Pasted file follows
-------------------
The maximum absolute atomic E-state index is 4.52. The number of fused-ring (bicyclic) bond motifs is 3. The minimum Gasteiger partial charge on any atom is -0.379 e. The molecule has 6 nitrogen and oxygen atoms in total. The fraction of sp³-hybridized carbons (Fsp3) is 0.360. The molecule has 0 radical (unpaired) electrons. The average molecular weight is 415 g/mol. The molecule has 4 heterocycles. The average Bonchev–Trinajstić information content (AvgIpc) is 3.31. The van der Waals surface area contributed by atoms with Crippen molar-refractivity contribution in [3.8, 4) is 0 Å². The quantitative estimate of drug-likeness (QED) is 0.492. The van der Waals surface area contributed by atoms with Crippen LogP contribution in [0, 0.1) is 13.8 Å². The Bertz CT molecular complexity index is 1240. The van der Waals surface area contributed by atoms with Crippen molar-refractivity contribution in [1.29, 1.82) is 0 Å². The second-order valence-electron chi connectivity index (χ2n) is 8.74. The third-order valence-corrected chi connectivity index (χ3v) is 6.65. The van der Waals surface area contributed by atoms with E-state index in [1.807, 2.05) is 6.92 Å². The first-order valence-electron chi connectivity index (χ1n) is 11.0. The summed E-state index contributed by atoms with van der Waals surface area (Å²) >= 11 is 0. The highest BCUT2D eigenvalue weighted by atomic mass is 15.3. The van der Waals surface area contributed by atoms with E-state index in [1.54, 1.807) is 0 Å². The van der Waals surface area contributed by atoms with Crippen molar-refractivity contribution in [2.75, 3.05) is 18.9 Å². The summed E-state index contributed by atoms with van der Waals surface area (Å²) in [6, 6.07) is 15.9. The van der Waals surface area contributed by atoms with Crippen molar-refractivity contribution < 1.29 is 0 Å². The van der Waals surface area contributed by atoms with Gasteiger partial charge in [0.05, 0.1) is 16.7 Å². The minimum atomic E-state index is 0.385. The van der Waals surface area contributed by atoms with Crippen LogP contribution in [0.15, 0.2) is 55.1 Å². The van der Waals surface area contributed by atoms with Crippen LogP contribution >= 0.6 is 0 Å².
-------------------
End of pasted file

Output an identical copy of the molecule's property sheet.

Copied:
The maximum absolute atomic E-state index is 4.52. The number of fused-ring (bicyclic) bond motifs is 3. The minimum Gasteiger partial charge on any atom is -0.379 e. The molecule has 6 nitrogen and oxygen atoms in total. The fraction of sp³-hybridized carbons (Fsp3) is 0.360. The molecule has 0 radical (unpaired) electrons. The average molecular weight is 415 g/mol. The molecule has 4 heterocycles. The average Bonchev–Trinajstić information content (AvgIpc) is 3.31. The van der Waals surface area contributed by atoms with Crippen molar-refractivity contribution in [3.8, 4) is 0 Å². The quantitative estimate of drug-likeness (QED) is 0.492. The van der Waals surface area contributed by atoms with Crippen LogP contribution in [0, 0.1) is 13.8 Å². The Bertz CT molecular complexity index is 1240. The van der Waals surface area contributed by atoms with Crippen molar-refractivity contribution in [1.29, 1.82) is 0 Å². The second-order valence-electron chi connectivity index (χ2n) is 8.74. The third-order valence-corrected chi connectivity index (χ3v) is 6.65. The van der Waals surface area contributed by atoms with E-state index in [1.807, 2.05) is 6.92 Å². The first-order valence-electron chi connectivity index (χ1n) is 11.0. The summed E-state index contributed by atoms with van der Waals surface area (Å²) >= 11 is 0. The highest BCUT2D eigenvalue weighted by atomic mass is 15.3. The van der Waals surface area contributed by atoms with E-state index in [1.54, 1.807) is 0 Å². The van der Waals surface area contributed by atoms with Crippen molar-refractivity contribution in [2.75, 3.05) is 18.9 Å². The summed E-state index contributed by atoms with van der Waals surface area (Å²) in [6, 6.07) is 15.9. The van der Waals surface area contributed by atoms with Crippen molar-refractivity contribution < 1.29 is 0 Å². The van der Waals surface area contributed by atoms with Gasteiger partial charge in [0.05, 0.1) is 16.7 Å². The minimum atomic E-state index is 0.385. The van der Waals surface area contributed by atoms with Crippen LogP contribution in [0.15, 0.2) is 55.1 Å². The van der Waals surface area contributed by atoms with Crippen LogP contribution >= 0.6 is 0 Å².